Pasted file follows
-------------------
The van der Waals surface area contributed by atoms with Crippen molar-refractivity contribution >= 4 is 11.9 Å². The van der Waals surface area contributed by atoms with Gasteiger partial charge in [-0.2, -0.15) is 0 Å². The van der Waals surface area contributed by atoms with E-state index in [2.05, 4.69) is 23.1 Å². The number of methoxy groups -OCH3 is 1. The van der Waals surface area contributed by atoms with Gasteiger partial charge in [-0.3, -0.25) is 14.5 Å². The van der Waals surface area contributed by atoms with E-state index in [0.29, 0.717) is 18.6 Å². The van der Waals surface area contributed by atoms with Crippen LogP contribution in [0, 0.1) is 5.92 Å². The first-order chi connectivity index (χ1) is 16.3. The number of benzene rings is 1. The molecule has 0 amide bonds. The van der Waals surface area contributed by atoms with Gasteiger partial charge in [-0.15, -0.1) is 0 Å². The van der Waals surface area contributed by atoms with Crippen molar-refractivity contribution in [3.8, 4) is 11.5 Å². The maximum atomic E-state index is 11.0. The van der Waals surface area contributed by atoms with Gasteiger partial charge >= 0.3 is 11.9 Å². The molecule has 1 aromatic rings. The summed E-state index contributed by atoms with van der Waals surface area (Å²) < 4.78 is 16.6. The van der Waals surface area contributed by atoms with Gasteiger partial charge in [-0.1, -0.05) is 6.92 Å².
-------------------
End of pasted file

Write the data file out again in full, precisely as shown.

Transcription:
The van der Waals surface area contributed by atoms with Crippen molar-refractivity contribution >= 4 is 11.9 Å². The van der Waals surface area contributed by atoms with Gasteiger partial charge in [-0.2, -0.15) is 0 Å². The van der Waals surface area contributed by atoms with E-state index in [2.05, 4.69) is 23.1 Å². The number of methoxy groups -OCH3 is 1. The van der Waals surface area contributed by atoms with Gasteiger partial charge in [-0.3, -0.25) is 14.5 Å². The van der Waals surface area contributed by atoms with E-state index in [0.29, 0.717) is 18.6 Å². The van der Waals surface area contributed by atoms with Crippen LogP contribution in [0, 0.1) is 5.92 Å². The first-order chi connectivity index (χ1) is 16.3. The number of benzene rings is 1. The molecule has 0 amide bonds. The van der Waals surface area contributed by atoms with Gasteiger partial charge in [-0.15, -0.1) is 0 Å². The van der Waals surface area contributed by atoms with Crippen molar-refractivity contribution in [3.8, 4) is 11.5 Å². The maximum atomic E-state index is 11.0. The van der Waals surface area contributed by atoms with Gasteiger partial charge >= 0.3 is 11.9 Å². The molecule has 1 aromatic rings. The summed E-state index contributed by atoms with van der Waals surface area (Å²) < 4.78 is 16.6. The van der Waals surface area contributed by atoms with Gasteiger partial charge in [-0.1, -0.05) is 6.92 Å².